Pediatric Intravenous Cannulation

Updated: Mar 14, 2022
  • Author: Gil Z Shlamovitz, MD, FACEP; Chief Editor: Vincent Lopez Rowe, MD, FACS  more...
  • Print


Pediatric intravenous (IV) cannulation is an integral part of modern medicine and is practiced in virtually every healthcare setting. Venous access allows the sampling of blood, as well as administration of fluids, medications, parenteral nutrition, chemotherapy, and blood products. [1]

This topic describes the placement of an IV catheter in an upper extremity of a pediatric patient. A similar technique can be used for placement of IV catheters at different anatomic sites.



Indications for pediatric IV cannulation include the following:

  • Repeated blood sampling
  • IV fluid administration
  • IV medication administration
  • IV chemotherapy administration
  • IV nutritional support
  • IV blood or blood products administration
  • IV administration of radiologic contrast agents (eg, for computed tomography [CT], magnetic resonance imaging [MRI], or nuclear imaging)


No absolute contraindications exist for pediatric IV cannulation.

Peripheral venous access in an injured, infected, or burned extremity should be avoided if possible.

Vesicant solutions can cause blistering and tissue necrosis if they leak into the tissue. Irritant solutions (pH < 5, pH >9, or osmolarity >600 mOsm/L, including sclerosing solutions, some chemotherapeutic agents, and vasopressors) also are more safely infused into a central vein. Therefore, these solutions should only be given through a peripheral vein in emergency situations or when central venous access is not readily available.


Technical Considerations

Best practices

In an emergency situation or when patients are expected to require large volumes infused over a short period of time, the largest-gauge and shortest catheter that is likely to fit the chosen vein should be used. The catheter chosen should always be slightly smaller than the vein.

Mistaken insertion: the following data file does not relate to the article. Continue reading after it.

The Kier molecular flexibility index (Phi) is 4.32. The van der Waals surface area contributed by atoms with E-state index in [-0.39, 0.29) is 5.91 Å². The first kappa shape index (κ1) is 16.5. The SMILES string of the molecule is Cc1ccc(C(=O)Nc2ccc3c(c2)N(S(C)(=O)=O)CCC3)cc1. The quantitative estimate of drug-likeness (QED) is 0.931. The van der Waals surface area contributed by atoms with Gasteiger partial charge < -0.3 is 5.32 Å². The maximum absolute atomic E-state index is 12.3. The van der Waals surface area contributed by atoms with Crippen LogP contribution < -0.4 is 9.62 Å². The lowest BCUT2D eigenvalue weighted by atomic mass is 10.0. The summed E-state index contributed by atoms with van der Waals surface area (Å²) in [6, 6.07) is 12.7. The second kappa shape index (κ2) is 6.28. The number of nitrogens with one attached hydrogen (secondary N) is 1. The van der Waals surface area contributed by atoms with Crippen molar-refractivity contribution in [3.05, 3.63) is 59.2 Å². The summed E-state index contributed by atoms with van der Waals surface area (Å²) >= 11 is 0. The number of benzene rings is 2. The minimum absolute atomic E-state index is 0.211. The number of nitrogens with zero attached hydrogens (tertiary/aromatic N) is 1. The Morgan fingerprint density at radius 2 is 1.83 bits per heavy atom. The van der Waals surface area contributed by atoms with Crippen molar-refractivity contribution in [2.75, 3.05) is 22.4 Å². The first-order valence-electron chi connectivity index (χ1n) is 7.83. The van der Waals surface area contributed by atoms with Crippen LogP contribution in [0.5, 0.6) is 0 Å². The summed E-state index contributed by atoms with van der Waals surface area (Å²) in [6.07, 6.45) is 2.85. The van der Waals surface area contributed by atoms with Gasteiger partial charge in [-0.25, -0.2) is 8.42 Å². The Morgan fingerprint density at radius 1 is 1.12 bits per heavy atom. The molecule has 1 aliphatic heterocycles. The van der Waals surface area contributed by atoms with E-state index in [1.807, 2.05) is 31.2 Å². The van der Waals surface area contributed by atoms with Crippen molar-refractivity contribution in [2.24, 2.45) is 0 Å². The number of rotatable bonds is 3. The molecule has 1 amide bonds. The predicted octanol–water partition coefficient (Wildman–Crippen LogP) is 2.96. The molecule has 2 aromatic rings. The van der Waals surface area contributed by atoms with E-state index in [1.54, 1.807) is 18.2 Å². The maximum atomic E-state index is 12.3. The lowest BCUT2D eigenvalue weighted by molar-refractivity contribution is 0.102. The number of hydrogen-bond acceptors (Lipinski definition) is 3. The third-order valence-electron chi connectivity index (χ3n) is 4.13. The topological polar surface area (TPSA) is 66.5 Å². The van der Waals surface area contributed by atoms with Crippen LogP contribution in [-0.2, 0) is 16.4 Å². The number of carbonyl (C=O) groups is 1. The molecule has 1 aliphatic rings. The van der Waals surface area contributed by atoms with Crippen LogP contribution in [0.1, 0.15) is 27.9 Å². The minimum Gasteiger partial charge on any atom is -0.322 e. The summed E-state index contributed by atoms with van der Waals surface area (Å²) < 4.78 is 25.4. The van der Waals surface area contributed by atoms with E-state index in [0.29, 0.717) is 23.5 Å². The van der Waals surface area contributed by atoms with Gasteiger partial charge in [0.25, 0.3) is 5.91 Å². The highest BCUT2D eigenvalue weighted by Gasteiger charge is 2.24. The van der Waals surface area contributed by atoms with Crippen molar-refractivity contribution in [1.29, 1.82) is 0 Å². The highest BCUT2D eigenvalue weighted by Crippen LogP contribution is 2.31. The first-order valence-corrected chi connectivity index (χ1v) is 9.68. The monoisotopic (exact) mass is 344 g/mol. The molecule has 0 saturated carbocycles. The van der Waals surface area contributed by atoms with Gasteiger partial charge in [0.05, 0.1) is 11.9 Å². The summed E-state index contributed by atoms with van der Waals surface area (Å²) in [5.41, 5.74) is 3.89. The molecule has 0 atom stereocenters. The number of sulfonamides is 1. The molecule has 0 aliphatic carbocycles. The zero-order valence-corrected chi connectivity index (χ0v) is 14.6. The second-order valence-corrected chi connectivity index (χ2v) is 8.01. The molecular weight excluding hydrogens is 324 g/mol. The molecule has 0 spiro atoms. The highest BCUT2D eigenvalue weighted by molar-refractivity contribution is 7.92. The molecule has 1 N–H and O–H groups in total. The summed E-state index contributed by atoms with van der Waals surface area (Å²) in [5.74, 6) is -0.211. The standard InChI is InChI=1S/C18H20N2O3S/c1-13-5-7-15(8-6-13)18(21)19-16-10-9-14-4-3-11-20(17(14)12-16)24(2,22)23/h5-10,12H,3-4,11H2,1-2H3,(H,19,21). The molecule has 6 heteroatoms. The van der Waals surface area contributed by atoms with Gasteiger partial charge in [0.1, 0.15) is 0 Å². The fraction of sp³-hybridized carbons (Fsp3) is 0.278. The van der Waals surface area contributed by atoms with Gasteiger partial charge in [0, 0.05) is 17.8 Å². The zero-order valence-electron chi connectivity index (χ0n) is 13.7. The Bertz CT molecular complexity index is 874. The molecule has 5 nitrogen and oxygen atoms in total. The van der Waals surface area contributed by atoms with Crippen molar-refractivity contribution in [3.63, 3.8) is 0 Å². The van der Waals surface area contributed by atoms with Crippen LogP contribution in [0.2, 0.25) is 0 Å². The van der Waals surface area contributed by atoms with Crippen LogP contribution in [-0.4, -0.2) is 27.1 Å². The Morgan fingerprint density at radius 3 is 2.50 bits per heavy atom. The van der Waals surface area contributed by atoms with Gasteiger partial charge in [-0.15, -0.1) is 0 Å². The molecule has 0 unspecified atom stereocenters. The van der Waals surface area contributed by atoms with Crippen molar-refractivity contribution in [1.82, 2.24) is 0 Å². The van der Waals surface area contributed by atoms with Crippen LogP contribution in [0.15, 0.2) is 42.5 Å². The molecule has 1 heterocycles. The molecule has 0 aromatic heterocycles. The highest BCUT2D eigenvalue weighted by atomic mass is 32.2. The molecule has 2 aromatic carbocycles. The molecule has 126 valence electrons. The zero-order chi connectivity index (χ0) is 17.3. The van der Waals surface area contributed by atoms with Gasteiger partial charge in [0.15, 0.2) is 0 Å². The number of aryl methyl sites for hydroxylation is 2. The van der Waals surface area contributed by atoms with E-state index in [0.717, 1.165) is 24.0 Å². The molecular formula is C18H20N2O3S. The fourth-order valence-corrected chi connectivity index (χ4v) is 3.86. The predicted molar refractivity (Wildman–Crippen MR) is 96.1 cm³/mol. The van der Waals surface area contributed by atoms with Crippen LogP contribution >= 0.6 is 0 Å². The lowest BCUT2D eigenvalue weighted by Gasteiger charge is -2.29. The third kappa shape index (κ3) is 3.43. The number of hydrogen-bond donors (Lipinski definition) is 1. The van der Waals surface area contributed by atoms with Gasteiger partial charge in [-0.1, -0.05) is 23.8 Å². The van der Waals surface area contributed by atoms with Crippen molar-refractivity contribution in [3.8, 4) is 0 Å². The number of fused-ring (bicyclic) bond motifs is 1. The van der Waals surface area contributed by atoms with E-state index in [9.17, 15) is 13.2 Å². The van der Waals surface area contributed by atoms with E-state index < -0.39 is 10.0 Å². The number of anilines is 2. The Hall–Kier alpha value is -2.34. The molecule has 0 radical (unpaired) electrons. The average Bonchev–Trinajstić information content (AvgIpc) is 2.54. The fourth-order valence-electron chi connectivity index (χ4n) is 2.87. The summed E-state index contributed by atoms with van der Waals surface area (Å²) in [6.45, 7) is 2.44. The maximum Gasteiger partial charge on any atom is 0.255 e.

Veins have a three-layered wall composed of an internal endothelium surrounded by a thin layer of muscle fibers, which is surrounded by a layer of connective tissue. Venous valves encourage unidirectional flow of blood, prevent pooling of blood in the dependent portions of the extremities, and can impede the passage of a catheter through and into a vein. Venous valves are more numerous just distal to the points where tributaries join larger veins and in the lower extremities. [2]

Veins with high internal pressure become engorged and are easier to access. The use of venous tourniquets, dependent positioning, pumping via muscle contraction, and the local application of heat or nitroglycerin ointment can contribute to venous engorgement. [2]

The superficial veins of the upper extremities are preferred to those of the lower extremities for peripheral venous access because they interfere less with patient mobility and pose a lower risk for phlebitis. [3]  It is easier to insert a venous catheter where two tributaries merge and form a Y shape. It also is recommended to choose a straight portion of a vein to minimize the chance of hitting valves.

The scalp veins are easily accessed in infants. They can be engorged by placing a rubber band around the patient’s head at the forehead level.